Utah State University Extension in Davis County was recently awarded a $315,700 federal grant to train adults so they can provide mental health support to youth through the Youth Mental Health First Aid (YMHFA) program. The grant comes from the Substance Abuse and Mental Health Services Administration (SAMHSA), an agency within the U.S. Department of Health and Human Services. The mission of SAMHSA is to reduce the impact of substance abuse and mental illness on America's communities. The Project AWARE-Community grant will be distributed over a three-year period.
Through the program, adults in Davis County will receive training to help them detect and respond to mental illness in local youth ages 12-18. The public education program introduces adult participants to the risk factors and warning signs of mental health problems and builds an understanding of the importance of early intervention.
According to Zuri Garcia, USU Extension assistant professor and project director, those being trained are introduced to local mental health resources, national organizations, support groups and online tools for mental health and addiction treatment and support.
“These resources empower community adults to recognize and help youth with mental health needs just like a person who is trained in First Aid and CPR does when the need arises,” said Garcia. “Trained YMHFA ‘first aiders’ refer youth and their families to professionals. They do not diagnose or treat youth themselves.”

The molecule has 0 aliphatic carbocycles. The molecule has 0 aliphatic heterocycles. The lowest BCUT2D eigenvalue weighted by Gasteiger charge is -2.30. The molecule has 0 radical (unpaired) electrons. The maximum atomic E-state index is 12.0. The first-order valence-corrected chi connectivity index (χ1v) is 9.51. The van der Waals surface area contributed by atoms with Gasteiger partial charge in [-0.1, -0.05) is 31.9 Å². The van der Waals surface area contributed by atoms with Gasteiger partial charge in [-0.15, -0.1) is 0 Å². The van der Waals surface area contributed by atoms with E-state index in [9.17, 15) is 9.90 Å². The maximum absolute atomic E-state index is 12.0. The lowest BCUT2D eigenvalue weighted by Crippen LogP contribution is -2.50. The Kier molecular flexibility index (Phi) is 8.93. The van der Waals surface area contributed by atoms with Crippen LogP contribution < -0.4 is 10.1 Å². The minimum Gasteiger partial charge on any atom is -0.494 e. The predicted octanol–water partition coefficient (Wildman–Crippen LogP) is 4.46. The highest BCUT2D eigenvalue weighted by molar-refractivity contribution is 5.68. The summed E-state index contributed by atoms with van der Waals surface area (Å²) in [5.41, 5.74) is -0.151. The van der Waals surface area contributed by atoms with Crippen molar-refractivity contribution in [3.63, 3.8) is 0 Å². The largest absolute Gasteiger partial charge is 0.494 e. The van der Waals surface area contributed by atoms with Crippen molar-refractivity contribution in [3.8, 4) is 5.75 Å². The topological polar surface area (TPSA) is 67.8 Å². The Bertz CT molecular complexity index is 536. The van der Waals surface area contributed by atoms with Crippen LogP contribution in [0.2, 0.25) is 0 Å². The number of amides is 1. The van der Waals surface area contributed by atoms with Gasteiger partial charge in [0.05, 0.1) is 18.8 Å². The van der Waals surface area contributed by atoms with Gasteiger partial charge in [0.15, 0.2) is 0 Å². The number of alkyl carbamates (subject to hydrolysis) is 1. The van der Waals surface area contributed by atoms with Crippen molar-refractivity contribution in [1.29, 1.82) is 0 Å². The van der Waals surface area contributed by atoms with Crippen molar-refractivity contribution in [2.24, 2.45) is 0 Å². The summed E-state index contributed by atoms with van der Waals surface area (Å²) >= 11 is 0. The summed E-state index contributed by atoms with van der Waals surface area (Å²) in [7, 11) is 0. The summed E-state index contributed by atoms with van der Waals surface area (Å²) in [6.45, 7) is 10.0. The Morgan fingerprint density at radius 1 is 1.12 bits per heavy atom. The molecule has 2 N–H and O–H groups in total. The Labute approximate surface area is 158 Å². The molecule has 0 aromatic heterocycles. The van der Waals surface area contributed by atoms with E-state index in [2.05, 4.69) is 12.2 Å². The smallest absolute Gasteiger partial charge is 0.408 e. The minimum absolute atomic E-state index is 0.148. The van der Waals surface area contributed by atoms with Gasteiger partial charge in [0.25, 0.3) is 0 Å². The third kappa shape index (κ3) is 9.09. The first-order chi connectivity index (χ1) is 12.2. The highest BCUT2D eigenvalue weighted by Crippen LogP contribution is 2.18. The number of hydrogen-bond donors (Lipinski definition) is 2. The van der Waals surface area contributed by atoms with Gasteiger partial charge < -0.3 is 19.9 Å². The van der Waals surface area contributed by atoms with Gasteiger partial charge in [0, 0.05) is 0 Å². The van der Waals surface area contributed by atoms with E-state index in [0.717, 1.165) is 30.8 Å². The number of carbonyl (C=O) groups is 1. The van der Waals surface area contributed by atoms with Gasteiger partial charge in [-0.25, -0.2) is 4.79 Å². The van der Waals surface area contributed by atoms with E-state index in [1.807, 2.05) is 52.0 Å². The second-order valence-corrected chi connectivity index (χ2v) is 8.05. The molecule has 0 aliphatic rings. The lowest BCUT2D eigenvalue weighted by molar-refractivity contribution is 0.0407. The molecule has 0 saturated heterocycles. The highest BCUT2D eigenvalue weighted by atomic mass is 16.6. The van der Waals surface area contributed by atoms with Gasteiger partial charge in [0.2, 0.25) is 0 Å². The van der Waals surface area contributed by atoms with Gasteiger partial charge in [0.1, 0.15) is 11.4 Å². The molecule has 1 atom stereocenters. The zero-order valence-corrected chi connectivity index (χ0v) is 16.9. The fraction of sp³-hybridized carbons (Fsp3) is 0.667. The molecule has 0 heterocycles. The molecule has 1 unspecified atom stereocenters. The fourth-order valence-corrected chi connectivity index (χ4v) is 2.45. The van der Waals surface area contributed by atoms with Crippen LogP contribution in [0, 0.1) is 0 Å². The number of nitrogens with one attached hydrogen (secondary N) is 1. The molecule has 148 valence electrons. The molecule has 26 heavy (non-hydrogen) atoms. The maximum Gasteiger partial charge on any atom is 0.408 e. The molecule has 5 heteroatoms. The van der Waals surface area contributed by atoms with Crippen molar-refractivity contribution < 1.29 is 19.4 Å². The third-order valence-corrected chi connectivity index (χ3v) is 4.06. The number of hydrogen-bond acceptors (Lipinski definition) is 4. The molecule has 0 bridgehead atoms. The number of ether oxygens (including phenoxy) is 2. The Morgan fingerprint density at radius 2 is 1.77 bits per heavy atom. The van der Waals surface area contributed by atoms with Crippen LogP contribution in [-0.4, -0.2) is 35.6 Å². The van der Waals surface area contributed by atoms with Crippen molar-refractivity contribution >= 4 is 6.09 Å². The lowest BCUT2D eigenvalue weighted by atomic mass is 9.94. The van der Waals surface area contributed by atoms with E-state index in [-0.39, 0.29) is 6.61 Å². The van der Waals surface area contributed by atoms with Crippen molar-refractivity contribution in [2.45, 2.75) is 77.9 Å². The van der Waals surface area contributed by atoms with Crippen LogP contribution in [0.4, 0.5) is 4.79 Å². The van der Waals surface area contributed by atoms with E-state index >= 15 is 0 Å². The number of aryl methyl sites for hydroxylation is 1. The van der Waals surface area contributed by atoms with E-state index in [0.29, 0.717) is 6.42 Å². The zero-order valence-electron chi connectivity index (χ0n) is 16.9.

Garcia said the grant aligns well with USU Extension’s 4-H youth program.
“We are always looking for ways to serve our youth and meet county needs, and this grant will be a huge benefit to many youth in our community,” she said.
Through the grant, programs and events will be implemented to reduce the stigma often associated with mental health concerns. The project is being advised by Davis HELPS, the local coalition addressing suicide prevention, Davis County’s number one health priority for 2014 through 2018.
Isa Perry, Davis County Health Department community outreach planner, said it will be a huge benefit to the community to have Davis County receive additional resources to support these efforts.
“We have a goal to prevent and reduce suicide deaths and provide the community with resources to address mental health issues,” she said. “A collaborative culture has fueled Davis County’s success over the last couple of years in implementing a comprehensive suicide prevention plan. Many agencies and partners have strategically aligned to make a real impact. No one agency can address a complex issue like suicide alone.”
Awareness programs and events will be posted throughout the year on the USU Extension Davis County website at extension.usu.edu/davis. For further information on the USU Extension Davis County Project AWARE grant, programs and services, contact Garcia at 435-374-8784 or email@example.com.
Writer: Julene Reese, 435-797-0810, firstname.lastname@example.org
Contact: Zuri Garcia, 435-374-8784, email@example.com
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